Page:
At about 5 p.m. on a weekday, drivers in The Colony say it’s best to just take the long way around the city, because you won’t be going anywhere fast on Main Street.
Also known as Farm-to-Market Road 423, the main drag through the city has been under construction since late 2014 as the Texas Department of Transportation works to widen the stretch to eight lanes.
TxDOT representative Michelle Releford says the work that runs through town to the Sam Rayburn Tollway is about 38 percent complete with much of the utility work underway and paving starting. The project is on target to be completed by about October of 2017.
TxDOT is also working on the road further north in Little Elm and Releford said work there is a little further along with a February 2017 complete date.
A work zone that big, though, has created some serious traffic issues for drivers.
Many said there is almost always a back-up somewhere on the road, especially in the left lanes where many drivers stop waiting to make a turn with no dedicated left-turn lanes. During the morning and evening commutes, some tell us going just a few blocks can take as long as a normal drive to a neighboring city.
"You're going to sit there for a while and at 5 o'clock, hope you're not hungry cause you're not going to get there in time for dinner,” said The Colony resident Jeff Watt.
City leaders say, unfortunately, it's a necessary inconvenience that even their employees, many of whom work at facilities on 423, feel the pain everyday as well.
City Director of Government Relations Brant Shallenburger said he’s taken many calls and met with many residents and business owners sick of the long commutes. One common question asked is, 'why wasn’t the construction broken up more so as not to back the whole stretch up at once?'
Shallenburger said it’s mainly due to utility work. Pretty much the entire stretch through town needed underground work and, he said, they had to contract it all at once. However, now more of the work is starting to move above ground, so Shallenburger hopes it will make the progress a bit more evident for on-lookers.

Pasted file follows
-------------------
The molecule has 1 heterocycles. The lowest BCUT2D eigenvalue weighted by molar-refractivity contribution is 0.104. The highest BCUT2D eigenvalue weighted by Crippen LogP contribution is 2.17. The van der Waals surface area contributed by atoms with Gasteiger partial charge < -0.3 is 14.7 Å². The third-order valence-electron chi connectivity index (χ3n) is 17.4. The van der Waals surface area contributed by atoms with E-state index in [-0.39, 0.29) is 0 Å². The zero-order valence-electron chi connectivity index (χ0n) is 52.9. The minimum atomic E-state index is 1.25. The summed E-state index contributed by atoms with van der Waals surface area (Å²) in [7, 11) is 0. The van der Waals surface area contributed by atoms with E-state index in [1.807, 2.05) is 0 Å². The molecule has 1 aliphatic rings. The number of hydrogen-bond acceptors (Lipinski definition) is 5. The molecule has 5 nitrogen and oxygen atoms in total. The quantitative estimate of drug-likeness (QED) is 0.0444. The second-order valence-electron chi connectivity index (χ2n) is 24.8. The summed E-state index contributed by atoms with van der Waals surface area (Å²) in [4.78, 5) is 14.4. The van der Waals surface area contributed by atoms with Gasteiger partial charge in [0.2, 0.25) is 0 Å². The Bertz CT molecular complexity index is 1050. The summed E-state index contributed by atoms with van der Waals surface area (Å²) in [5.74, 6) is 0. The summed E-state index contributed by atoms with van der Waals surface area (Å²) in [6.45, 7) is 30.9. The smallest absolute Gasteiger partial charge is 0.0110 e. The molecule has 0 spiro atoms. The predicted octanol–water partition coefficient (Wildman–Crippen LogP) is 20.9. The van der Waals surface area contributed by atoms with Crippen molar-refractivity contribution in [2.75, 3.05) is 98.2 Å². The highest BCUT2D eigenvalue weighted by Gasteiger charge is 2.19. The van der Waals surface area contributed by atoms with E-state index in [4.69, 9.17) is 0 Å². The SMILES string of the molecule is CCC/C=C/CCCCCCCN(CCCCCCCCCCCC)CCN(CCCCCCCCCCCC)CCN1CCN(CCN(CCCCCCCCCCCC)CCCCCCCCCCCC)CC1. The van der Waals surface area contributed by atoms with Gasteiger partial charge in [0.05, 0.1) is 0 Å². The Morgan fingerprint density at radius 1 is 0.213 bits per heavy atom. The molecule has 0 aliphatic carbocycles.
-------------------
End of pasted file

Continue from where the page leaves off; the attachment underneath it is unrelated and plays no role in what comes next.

"We recognize it's a painful project,” he said. "This project's going to be complete at the end of next year, and at that point, you're going to see a much better product."
One the city is in bad need of as well, he said.
Crews had hoped to start this work years ago, but Shallenburger said they had issues that pushed the start date back to just a few years ago.
Now, the city is dealing with the construction alongside a major population boom in the growing 380 corridor to the north and the Sam Rayburn corridor to the south where the giant Nebraska Furniture Mart area is attracting way more visitors and commuters than the town has ever had to handle.
City leaders hope in the end, the work will pay off and help all of those extra people get around. Drivers seem to agree, but many hope that light at the end of the tunnel will grow faster.
"I think it's going to be alright once they get it done. In the meantime, we're going to sit in traffic,” said Watt.
Residents in town recommend drivers simply take back roads like nearby Paige Road to avoid 423 altogether. Otherwise, if you have to take the construction route, many said to stick to the right lane to avoid slowdowns from drivers making left turns.
Shallenburger said the city has lowered the speed limit on 423 to 35 miles per hour to help create a safer commute during the construction project.
The city council is also scheduled next week to consider banning cell phone use in the zone.